Call for waste collection to be brought back under council control

by Mark O'Brien
Cllr Ruth Nolan has criticised councillors for appealing the Clonburris plan to An Bord Pleanala

South Dublin County Councillors have passed a motion calling for the management of waste collection to be returned to council control.

The council relinquished control of waste collection in 2007, with a number of private operators now running services in the county area.

But some local representatives have been critical of the privatisation of the service, saying that it has led to an increase in illegal dumping.

Cllr Ruth Nolan (Ind), who brought the motion before the council, told Dublin Gazette that she believes waste collection should be a public service.

She said: “My take on refuse collection is it’s a public health service that needs to be supplied for health and hygiene purposes and therefore it should be paid for through our general taxation, as opposed to being there for profit making.”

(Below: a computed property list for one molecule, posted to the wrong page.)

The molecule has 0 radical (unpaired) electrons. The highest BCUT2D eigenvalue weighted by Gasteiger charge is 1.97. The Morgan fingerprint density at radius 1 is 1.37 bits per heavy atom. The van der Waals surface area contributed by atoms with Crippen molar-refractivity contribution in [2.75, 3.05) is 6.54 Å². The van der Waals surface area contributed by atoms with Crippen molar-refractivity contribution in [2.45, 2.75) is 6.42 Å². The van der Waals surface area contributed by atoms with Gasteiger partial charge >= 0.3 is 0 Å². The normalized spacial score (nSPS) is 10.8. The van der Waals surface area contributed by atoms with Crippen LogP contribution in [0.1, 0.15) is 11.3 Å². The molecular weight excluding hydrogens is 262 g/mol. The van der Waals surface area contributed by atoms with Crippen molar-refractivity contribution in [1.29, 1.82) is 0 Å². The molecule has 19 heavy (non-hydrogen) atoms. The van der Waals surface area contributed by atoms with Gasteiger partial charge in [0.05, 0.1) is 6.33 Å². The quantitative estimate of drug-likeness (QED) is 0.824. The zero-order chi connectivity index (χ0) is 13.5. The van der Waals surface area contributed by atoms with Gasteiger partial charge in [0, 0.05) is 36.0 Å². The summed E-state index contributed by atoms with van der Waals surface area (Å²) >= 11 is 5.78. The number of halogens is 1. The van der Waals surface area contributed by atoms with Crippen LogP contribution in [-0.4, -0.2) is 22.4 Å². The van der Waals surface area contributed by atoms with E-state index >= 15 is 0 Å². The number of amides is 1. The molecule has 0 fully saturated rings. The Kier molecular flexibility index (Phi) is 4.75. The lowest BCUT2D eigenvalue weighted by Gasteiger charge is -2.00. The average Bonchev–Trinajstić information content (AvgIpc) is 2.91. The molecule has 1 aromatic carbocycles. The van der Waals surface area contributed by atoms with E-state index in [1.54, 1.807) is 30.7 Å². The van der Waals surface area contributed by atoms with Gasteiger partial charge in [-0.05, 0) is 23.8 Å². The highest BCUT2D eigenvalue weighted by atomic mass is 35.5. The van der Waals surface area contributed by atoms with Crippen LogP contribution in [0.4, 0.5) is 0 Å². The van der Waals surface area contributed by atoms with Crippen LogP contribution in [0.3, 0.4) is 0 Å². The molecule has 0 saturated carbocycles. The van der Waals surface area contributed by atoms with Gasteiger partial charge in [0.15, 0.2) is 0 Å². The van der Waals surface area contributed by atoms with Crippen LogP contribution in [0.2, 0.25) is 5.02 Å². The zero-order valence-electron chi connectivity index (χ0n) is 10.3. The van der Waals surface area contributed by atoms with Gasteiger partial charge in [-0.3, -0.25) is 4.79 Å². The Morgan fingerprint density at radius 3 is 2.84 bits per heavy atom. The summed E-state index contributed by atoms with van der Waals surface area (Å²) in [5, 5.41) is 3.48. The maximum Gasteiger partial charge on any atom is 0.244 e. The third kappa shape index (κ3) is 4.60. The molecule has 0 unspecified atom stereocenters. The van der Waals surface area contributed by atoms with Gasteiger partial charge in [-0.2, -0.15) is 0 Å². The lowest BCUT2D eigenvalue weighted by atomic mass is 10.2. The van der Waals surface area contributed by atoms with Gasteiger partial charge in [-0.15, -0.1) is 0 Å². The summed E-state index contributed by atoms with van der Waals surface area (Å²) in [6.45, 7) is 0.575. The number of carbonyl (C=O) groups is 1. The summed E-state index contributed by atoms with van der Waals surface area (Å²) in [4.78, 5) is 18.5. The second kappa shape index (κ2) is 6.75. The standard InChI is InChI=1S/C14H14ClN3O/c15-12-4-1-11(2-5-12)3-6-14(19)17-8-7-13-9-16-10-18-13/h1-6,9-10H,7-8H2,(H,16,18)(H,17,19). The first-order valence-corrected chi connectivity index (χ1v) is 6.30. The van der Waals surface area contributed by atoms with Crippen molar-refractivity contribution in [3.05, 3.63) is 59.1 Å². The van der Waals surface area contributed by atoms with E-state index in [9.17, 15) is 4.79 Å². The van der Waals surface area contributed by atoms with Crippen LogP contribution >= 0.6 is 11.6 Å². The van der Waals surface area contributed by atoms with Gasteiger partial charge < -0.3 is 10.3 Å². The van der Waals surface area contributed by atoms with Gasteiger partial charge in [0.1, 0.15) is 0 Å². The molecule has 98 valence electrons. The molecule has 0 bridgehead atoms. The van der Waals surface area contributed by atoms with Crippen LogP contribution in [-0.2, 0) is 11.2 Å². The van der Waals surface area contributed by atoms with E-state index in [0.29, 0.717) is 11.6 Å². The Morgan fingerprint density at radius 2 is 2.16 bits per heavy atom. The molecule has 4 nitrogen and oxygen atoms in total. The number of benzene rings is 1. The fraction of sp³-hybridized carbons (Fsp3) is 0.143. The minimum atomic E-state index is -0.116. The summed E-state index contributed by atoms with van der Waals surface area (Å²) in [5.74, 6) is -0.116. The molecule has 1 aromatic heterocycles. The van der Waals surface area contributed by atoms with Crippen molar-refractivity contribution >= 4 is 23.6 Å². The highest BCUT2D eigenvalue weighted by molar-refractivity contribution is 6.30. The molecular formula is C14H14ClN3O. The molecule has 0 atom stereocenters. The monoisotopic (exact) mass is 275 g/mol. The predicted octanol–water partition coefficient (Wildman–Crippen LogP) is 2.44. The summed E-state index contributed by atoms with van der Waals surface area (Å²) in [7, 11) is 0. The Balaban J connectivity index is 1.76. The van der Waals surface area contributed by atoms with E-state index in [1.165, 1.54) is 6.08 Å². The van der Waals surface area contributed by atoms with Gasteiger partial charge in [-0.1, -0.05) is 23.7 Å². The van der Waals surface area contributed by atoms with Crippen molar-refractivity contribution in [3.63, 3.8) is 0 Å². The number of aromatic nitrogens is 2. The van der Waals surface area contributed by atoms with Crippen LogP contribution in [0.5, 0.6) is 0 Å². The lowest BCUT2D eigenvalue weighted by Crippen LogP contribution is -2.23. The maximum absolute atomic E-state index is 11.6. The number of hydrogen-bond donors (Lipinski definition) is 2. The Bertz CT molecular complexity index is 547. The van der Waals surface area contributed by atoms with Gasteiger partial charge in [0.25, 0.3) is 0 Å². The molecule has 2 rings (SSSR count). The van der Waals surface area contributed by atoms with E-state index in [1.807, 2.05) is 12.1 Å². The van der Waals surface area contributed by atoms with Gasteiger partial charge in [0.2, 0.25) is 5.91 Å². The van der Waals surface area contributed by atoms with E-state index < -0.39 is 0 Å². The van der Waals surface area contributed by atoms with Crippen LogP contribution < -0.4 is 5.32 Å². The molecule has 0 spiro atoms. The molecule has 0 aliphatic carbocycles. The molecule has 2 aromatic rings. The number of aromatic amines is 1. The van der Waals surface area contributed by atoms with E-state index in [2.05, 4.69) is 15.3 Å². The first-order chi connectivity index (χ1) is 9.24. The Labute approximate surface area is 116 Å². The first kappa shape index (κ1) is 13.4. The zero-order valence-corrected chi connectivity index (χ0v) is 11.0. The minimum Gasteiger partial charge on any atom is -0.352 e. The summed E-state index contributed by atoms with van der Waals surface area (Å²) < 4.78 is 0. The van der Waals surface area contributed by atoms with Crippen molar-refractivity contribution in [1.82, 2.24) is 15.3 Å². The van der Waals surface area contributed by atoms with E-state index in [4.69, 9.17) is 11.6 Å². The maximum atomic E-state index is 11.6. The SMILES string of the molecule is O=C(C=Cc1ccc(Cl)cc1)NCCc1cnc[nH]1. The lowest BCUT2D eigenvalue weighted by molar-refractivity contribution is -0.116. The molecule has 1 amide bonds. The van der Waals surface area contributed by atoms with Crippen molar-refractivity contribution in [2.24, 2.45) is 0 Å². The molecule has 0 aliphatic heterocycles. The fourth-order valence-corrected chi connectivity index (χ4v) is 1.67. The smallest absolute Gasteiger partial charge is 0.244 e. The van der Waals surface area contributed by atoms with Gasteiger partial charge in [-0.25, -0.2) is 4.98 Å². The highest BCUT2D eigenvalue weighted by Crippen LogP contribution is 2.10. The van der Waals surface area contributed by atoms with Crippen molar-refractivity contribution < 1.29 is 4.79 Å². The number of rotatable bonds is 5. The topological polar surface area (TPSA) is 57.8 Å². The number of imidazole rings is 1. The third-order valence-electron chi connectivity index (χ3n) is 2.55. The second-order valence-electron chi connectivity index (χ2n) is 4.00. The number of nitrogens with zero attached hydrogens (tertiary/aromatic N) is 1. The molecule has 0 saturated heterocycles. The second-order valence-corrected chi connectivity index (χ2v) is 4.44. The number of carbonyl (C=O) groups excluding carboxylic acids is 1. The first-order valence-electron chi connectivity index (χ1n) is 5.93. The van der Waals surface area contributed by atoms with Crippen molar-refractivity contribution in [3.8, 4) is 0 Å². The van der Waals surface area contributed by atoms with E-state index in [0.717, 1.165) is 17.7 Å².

Cllr Nolan said she had been contacted by a number of residents who have had issues with refuse collection and also with increased fly-tipping in the local area.

“We have a problem of fly-tipping which is costing into the millions now.

“We have the possibility of charges now for our recycling, which is defeating the purpose of recycling because at that rate, people are just going to throw everything into the black bin. There’s no incentive to recycle.

“That’s where I feel profit margins come in. If it was a public service, profits wouldn’t be the target.”

South Dublin County Council is the second council to pass a motion calling for the return of waste management to council control.

In March, Fingal County Council passed a similar motion.

Both councils will now write to Minister for Communications, Climate Action and Environment Denis Naughten calling for the return of refuse collection to council control.

Cllr Nolan said she hoped other councils would follow suit and call on the Minister to take action on the issue.

Concerns have been raised before about how private companies are operating waste collection services.

In October 2017, the Competition and Consumer Protection Commission (CCPC) commenced a formal study into the household waste collection market in Ireland.

A spokesperson for the CCPC told Dublin Gazette the study will consider if the introduction of an enhanced regulatory regime could efficiently address any consumer and operator issues identified in the short and long term.

The CCPC’s report is due to be published later this summer.

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